September 13, 2007

Creationist's Frivolous Lawsuit Kicked to the Curb

Judge tosses out evolution lawsuit
Ruling says man had adequate access to school officials.

A federal judge has thrown out a lawsuit against the Roseville Joint Union High School District that was filed by a Granite Bay man unhappy with how evolution was being taught in his children's school.

The father, Larry Caldwell, spent much of 2003 and 2004 trying to persuade the Roseville high school district to alter its biology curriculum to include arguments against evolution. After many meetings and discussions about his proposals, the school board rejected them.

Caldwell then sued the district, four administrators and two school board members, alleging they had violated his constitutional rights in the process of considering his proposals. School district officials denied Caldwell access to certain meetings and discriminated against him for being Christian, Caldwell claimed...

Caldwell "failed to proffer any evidence that he was treated differently than other similarly situated individuals," [US District Judge] Damrell wrote.

The judge shot down every claim Caldwell made in the suit. He found that the school board and administrators did not discriminate against Caldwell and instead gave him extensive opportunities to present his ideas on changing the evolution curriculum.

And he made a point to clarify that the case concerned administrative processes, not the merits of the biology curriculum Caldwell had proposed.

"This case is not about how biology, including discussions of evolutionary theory, can or should be taught in public schools. More specifically, this case is not about whether a theory of intelligent design can or should be included in the science curriculum for schools in the District," Damrell wrote. "Rather, this case is about whether Larry Caldwell was denied access to speak in various (forums) or participate in certain processes because of his actual or perceived religious beliefs..."

The attorney for the Roseville school officials welcomed Damrell's ruling.

"The facts clearly show that the school district bent over backwards and tried very hard to provide Mr. Caldwell with an opportunity to present his ... proposals in the various ways that were structured for parents to present ideas to the district," James Ward said.

Jim Joiner, a former Roseville school board member, said he wasn't surprised by the decision.

"The board and the district gave him special treatment beyond what we would typically give anyone," Joiner said. "I always felt confident that a court would reach that conclusion."

School board member Jan Pinney said Caldwell's lawsuit amounted to "sour grapes."

"For two years all our energy was spent fighting this issue," Pinney said.

"He had more time before the board than anybody has ever had in my 12 years on the board."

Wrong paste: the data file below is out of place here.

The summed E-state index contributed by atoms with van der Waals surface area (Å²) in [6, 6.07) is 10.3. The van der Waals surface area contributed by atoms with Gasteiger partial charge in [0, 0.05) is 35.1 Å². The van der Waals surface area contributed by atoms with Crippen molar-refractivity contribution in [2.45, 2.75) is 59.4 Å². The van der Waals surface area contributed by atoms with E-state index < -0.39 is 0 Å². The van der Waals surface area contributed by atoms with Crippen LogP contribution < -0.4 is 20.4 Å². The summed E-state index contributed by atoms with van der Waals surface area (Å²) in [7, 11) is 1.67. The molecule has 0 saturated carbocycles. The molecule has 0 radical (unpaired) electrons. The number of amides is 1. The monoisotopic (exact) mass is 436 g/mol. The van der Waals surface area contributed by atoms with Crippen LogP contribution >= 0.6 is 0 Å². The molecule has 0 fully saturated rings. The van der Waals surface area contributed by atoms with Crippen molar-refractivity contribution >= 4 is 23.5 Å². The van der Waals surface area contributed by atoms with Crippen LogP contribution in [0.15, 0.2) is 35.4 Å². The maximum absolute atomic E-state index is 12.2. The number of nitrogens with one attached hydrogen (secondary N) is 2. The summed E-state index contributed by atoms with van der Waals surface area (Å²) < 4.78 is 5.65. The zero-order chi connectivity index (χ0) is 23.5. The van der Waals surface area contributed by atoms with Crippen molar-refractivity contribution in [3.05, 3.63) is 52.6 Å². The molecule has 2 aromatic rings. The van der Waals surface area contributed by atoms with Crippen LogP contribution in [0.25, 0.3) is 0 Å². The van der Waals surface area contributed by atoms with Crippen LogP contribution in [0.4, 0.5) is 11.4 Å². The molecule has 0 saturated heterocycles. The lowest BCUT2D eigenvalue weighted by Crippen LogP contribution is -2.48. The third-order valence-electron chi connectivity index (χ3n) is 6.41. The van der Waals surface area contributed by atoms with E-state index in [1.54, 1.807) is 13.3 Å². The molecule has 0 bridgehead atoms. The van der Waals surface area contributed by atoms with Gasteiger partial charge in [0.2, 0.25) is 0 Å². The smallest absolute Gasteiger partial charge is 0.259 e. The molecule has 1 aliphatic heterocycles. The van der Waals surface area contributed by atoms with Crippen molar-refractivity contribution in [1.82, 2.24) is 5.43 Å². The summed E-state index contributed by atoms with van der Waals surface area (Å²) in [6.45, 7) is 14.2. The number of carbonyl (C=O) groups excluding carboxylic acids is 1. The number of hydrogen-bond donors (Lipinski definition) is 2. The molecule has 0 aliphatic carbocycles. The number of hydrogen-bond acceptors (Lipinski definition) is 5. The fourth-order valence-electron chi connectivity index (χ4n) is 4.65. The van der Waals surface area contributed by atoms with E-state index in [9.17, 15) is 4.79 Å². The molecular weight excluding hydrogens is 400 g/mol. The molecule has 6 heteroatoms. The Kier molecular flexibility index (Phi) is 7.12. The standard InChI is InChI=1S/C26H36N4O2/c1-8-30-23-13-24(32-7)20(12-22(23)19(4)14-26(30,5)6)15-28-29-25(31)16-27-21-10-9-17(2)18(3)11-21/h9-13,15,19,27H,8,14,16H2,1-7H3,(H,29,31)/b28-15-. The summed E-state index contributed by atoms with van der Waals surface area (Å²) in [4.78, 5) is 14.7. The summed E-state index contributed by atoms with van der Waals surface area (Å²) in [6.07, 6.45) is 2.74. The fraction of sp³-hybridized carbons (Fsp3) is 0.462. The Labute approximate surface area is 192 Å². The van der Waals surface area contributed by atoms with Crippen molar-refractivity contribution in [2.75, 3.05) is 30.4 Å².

In a nutshell (which is exactly where nuts like Larry Caldwell and Kevin Snider belong), yet another Creationist got a chance to present his alleged evidence against evolution in an attempt to shove the supposedly non-religious "theory" of intelligent design into science classrooms. When his arguments were considered and rejected, he cried religious discrimination. This has become a regular pattern with these people, and by now it should be clear to anyone watching this debate that there is no such thing as a secular intelligent design theory, firstly because there is no theory in intelligent design and secondly because, with the exception of a very small group who ascribes the origin of life to alien spacemen, every single person who advocates intelligent design does so on the basis of their religious beliefs. Caldwell didn't subscribe to the theory and then have a religious conversion; he signed on precisely because intelligent design provided a cover under which to inject theology into public school science curricula — or so he thought, until he had to present his arguments. I wasn't there, but I'd wager that they were the same tired lines of nonsense that we've all heard, and which have been debunked, over and over again, ad infinitum, for years now.

One of these days, a judge is going to do the right thing and put his or her foot down in a ruling that will stop the mythology-believers from tying up valuable judicial and educational resources by stating that there can be no more of these meaningless, jejune lawsuits. There is simply no basis for these suits to continue being heard for the reasons I've stated above. There is absolutely no evidence in favor of intelligent design creationism. There's no research to support it, no valid argument, and no secular basis for it at all. Until and unless at least one of these three conditions is met, there is no more reason to waste further time in the courts on this non-issue than there is justification for attempting to have the ocean punished for knocking down a bridge.

Sphere: Related Content